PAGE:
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Taking Flight

Virgin airlines airplane

Flight100’s path across the Atlantic Ocean may symbolize a new journey that could benefit some farmland owners and the environment. Virgin Atlantic heralded what it called the “historic flight” of the aircraft last month from London Heathrow to JFK in New York. The path itself was not historic; many have accomplished that before. What made this flight unique was what powered the travel: 100% Sustainable Aviation Fuel (SAF).

Virgin Atlantic said that the flight produced 70% less carbon when compared to a flight that uses petroleum-based jet fuel.

The company’s news release proclaimed that the flight marked, “the culmination of a year of radical collaboration, to demonstrate the capability of SAF as a safe drop-in replacement for fossil-derived jet fuel, compatible with today's engines, airframes and fuel infrastructure.” 


Virgin Atlantic also pointed out what it sees as a significant challenge for alternative energy options:

“While other technologies such as electric and hydrogen remain decades away, SAF can be used now. Today, SAF represents less than 0.1% of global jet fuel volumes and fuel standards allow for just a 50% SAF blend in commercial jet engines. Flight100 will prove that the challenge of scaling up production is one of policy and investment, and industry and government must move quickly to create a thriving UK SAF industry.”

It is the fuel, of course, that likely intrigues farmland owners most. Virgin Atlantic said that its SAF has an 88% blend of Hydroprocessed Esters and Fatty Acids (HEFA) and 12% Synthetic Aromatic Kerosene (SAK). In other words, instead of petroleum-based diesel fuel, the company’s fuel would be a combination of waste fats and plant sugars.

“Is climate-friendly flying possible?” That was the question in a Washington Post headline after the Biden administration this month announced federal subsidies for sustainable aviation fuels. Those subsidies could make future Virgin Atlantic flights, and countless others, more realistic. Producers of soybeans, diesel made with animal fat and ethanol could all potentially benefit from increased demand of aviation fuels.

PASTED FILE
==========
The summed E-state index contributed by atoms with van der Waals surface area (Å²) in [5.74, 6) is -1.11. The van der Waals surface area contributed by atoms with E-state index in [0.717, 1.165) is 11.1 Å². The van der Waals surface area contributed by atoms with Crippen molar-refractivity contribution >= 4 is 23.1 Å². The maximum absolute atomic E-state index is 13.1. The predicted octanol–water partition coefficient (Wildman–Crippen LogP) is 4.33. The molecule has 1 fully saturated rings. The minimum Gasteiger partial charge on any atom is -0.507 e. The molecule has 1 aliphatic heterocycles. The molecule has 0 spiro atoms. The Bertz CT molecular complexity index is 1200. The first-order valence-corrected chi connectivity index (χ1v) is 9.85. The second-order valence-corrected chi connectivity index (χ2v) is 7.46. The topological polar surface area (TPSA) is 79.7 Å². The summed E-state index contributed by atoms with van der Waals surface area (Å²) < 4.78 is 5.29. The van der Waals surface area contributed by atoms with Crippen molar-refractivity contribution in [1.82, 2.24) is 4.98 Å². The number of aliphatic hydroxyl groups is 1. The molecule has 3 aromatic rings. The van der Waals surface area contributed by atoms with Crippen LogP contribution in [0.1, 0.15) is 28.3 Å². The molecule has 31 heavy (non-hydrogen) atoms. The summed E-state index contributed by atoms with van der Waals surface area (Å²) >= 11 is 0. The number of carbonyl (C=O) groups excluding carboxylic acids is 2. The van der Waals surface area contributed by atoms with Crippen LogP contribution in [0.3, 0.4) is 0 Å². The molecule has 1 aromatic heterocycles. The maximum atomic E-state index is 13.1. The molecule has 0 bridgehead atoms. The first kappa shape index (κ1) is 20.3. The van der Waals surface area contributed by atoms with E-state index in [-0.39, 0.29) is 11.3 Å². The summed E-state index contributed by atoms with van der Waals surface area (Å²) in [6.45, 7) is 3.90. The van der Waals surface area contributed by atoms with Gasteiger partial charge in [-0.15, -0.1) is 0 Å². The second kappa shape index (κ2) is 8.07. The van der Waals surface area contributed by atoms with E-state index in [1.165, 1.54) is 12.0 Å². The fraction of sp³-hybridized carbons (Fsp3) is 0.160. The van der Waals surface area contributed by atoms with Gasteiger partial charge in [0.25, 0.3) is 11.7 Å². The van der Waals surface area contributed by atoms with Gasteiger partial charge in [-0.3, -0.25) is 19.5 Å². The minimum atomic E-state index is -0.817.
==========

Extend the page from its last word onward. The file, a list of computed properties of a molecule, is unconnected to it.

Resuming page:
U.S. Secretary of Energy Jennifer Granholm said, “Sustainable aviation fuel will provide low carbon fuel made here in America to help decarbonize the hardest to reach areas in the transportation sector, and DOE (Department of Energy) is committed to supporting this effort which will lead to cleaner skies for all.”   

Each gallon of fuel could qualify for a tax credit of up to $1.75.

Here is the breakdown of the credits, according to the Treasury Department:

“The credit incentivizes the production of SAF that achieves a lifecycle greenhouse gas emissions reduction of at least 50% as compared with petroleum-based jet fuel. Producers of SAF are eligible for a tax credit of $1.25 to $1.75 per gallon. SAF that decreases GHG emissions by 50% is eligible for the $1.25 credit per gallon amount, and SAF that decreases GHG emissions by more than 50% is eligible for an additional $0.01 per gallon for each percentage point the reduction exceeds 50%, up to $0.50 per gallon. 

Under the guidance issued today, numerous fuels will qualify for the credit, including valid biomass-based diesel, advanced biofuels, cellulosic biofuel, or cellulosic diesel that have been approved by EPA under the Renewable Fuel Standard (RFS).” 




American Farmland Owner Hayfields mountains


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